This must have sounded unbelievable and incomprehensible to them. What kind of a Messiah is this that will be killed by the rulers of the people and then rise from the dead? This they would only understand after Pentecost.

If even King Herod is asking about Jesus, surely everyone else must have been trying to figure him out too. And we are in a very similar situation today concerning Jesus, for even today people are still trying to figure him out. The most basic questions are still being asked about him, even today, even by Christians who believe in him. They are asking:

"How does Jesus save us? How does his death on the cross save us? What are we to make of all the New Testament texts that tell us that he redeemed and ransomed us from sin and death? Did his death atone for our sins? Did his death propitiate God's righteous wrath against us for our sins? Do we justify ourselves by our own good works, or does only Christ justify us by our faith in him? Does Christ's death pay our debt with God for our sins, or is it just an example of God's love for us to imitate? Does Christ really save us, or does he just give us a good example of a dedicated life that we are to imitate? Is it really true that since Christ's death justifies us, our works therefore do not justify us?"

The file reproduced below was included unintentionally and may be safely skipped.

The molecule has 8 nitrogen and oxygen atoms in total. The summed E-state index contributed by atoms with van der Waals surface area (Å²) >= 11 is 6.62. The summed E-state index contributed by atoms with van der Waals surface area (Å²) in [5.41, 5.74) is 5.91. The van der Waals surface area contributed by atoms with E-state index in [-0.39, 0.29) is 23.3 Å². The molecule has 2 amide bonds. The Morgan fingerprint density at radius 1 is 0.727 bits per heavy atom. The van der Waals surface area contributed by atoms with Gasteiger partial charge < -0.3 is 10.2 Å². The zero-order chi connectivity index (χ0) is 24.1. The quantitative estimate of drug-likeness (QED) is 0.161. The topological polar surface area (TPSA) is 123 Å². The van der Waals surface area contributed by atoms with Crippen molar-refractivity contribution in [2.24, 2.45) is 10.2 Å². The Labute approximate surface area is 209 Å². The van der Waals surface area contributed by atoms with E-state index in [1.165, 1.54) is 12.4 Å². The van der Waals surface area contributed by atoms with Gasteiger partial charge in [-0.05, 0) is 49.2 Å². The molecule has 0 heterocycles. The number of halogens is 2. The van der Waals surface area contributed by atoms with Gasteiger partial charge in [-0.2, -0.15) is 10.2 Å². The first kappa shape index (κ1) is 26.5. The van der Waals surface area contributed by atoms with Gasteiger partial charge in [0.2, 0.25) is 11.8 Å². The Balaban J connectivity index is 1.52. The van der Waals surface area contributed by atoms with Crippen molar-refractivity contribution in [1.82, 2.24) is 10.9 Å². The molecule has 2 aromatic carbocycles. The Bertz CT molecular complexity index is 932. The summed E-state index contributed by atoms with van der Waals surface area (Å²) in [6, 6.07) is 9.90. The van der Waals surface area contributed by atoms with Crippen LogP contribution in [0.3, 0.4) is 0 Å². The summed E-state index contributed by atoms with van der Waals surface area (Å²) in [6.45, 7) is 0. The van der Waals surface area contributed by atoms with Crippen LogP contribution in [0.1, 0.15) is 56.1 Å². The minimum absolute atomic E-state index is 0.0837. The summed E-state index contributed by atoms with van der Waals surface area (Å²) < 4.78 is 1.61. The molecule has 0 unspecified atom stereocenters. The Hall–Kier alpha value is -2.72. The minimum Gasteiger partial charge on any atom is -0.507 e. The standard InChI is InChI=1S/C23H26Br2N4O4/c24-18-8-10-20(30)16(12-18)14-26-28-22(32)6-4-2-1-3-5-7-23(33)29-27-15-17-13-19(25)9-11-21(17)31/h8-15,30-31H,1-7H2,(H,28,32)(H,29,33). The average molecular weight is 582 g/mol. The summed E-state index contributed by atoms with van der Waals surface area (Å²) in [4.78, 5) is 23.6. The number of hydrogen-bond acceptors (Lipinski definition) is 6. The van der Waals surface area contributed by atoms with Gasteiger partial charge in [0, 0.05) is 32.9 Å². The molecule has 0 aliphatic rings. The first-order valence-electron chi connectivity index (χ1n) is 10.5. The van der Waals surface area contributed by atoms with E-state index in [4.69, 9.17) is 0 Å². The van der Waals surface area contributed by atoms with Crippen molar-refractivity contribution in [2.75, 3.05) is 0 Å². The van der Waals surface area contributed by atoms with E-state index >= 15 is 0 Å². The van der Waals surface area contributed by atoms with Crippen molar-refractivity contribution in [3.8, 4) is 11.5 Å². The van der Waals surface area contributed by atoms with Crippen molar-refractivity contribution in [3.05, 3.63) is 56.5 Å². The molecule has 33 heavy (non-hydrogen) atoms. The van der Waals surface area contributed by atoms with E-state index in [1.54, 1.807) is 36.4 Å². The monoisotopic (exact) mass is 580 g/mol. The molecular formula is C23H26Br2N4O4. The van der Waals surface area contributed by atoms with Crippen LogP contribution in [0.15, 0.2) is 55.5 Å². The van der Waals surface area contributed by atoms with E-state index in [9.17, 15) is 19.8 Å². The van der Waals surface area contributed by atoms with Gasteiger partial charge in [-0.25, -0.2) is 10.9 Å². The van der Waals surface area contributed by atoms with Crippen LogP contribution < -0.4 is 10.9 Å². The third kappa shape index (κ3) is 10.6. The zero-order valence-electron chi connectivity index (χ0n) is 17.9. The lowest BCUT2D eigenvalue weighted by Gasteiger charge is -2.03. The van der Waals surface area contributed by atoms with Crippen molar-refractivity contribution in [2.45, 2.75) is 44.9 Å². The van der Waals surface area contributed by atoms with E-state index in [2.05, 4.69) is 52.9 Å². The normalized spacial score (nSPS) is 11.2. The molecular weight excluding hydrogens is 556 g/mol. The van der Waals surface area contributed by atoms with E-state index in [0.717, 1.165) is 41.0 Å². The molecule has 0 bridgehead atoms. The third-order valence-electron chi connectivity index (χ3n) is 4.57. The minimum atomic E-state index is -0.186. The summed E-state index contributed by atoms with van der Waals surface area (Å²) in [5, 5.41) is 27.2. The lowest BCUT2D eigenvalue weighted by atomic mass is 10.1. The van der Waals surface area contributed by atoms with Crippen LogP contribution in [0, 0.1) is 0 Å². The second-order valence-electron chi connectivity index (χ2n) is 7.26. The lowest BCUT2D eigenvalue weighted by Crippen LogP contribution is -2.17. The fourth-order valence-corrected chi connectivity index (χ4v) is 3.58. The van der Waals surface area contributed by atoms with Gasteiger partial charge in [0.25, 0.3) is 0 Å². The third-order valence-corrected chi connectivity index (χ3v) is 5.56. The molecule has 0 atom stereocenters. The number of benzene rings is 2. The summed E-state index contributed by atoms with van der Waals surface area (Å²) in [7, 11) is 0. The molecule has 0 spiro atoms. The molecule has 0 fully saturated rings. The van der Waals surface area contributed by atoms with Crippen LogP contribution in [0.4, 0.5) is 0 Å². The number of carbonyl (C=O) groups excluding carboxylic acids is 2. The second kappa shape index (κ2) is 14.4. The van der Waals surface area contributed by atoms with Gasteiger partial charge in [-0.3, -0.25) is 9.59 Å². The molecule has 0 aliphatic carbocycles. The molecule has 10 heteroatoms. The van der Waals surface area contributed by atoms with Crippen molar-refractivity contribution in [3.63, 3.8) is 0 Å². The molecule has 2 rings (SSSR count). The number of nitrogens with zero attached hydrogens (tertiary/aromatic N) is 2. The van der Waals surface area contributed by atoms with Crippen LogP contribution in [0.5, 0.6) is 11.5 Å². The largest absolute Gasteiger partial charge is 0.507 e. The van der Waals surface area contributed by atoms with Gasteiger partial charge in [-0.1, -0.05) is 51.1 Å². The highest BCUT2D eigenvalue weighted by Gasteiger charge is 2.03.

How can we remain faithful to the New Testament and properly believe in Jesus Christ today? Many any books are being written today trying to explain Jesus. We are still asking Herod's basic question: Who is this man Jesus?